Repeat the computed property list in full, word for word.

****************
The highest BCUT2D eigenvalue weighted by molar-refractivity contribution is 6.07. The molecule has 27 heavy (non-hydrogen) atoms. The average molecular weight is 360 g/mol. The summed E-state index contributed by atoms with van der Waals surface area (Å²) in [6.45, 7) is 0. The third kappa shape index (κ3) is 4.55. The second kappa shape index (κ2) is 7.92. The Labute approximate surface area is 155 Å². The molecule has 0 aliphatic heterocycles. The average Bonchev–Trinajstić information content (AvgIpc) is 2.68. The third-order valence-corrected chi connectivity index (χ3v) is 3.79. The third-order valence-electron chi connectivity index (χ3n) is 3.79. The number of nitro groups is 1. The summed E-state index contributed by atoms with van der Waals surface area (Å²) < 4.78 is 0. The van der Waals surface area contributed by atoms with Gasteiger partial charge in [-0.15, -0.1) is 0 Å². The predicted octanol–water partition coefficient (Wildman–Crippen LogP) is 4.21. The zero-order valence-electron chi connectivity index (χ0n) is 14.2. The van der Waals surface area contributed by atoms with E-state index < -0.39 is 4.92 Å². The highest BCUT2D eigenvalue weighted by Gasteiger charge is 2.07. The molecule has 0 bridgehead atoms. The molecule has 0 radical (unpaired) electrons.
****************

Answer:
The highest BCUT2D eigenvalue weighted by molar-refractivity contribution is 6.07. The molecule has 27 heavy (non-hydrogen) atoms. The average molecular weight is 360 g/mol. The summed E-state index contributed by atoms with van der Waals surface area (Å²) in [6.45, 7) is 0. The third kappa shape index (κ3) is 4.55. The second kappa shape index (κ2) is 7.92. The Labute approximate surface area is 155 Å². The molecule has 0 aliphatic heterocycles. The average Bonchev–Trinajstić information content (AvgIpc) is 2.68. The third-order valence-corrected chi connectivity index (χ3v) is 3.79. The third-order valence-electron chi connectivity index (χ3n) is 3.79. The number of nitro groups is 1. The summed E-state index contributed by atoms with van der Waals surface area (Å²) < 4.78 is 0. The van der Waals surface area contributed by atoms with Gasteiger partial charge in [-0.15, -0.1) is 0 Å². The predicted octanol–water partition coefficient (Wildman–Crippen LogP) is 4.21. The zero-order valence-electron chi connectivity index (χ0n) is 14.2. The van der Waals surface area contributed by atoms with E-state index < -0.39 is 4.92 Å². The highest BCUT2D eigenvalue weighted by Gasteiger charge is 2.07. The molecule has 0 bridgehead atoms. The molecule has 0 radical (unpaired) electrons.